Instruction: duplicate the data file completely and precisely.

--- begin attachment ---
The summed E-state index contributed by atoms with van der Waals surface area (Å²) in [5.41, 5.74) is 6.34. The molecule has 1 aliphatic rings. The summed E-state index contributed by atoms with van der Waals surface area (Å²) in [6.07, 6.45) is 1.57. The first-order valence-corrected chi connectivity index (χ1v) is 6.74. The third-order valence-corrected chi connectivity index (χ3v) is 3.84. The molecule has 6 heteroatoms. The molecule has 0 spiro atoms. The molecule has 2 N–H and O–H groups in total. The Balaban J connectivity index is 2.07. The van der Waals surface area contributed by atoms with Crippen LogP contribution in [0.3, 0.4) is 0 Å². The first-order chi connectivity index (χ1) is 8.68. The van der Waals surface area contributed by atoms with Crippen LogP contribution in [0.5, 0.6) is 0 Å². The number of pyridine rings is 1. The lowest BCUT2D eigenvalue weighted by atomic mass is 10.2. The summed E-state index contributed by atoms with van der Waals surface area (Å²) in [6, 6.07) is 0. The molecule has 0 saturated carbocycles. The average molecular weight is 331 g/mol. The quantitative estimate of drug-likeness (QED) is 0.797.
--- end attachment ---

The summed E-state index contributed by atoms with van der Waals surface area (Å²) in [5.41, 5.74) is 6.34. The molecule has 1 aliphatic rings. The summed E-state index contributed by atoms with van der Waals surface area (Å²) in [6.07, 6.45) is 1.57. The first-order valence-corrected chi connectivity index (χ1v) is 6.74. The third-order valence-corrected chi connectivity index (χ3v) is 3.84. The molecule has 6 heteroatoms. The molecule has 0 spiro atoms. The molecule has 2 N–H and O–H groups in total. The Balaban J connectivity index is 2.07. The van der Waals surface area contributed by atoms with Crippen LogP contribution in [0.3, 0.4) is 0 Å². The first-order chi connectivity index (χ1) is 8.68. The van der Waals surface area contributed by atoms with Crippen LogP contribution in [0.5, 0.6) is 0 Å². The number of pyridine rings is 1. The lowest BCUT2D eigenvalue weighted by atomic mass is 10.2. The summed E-state index contributed by atoms with van der Waals surface area (Å²) in [6, 6.07) is 0. The molecule has 0 saturated carbocycles. The average molecular weight is 331 g/mol. The quantitative estimate of drug-likeness (QED) is 0.797.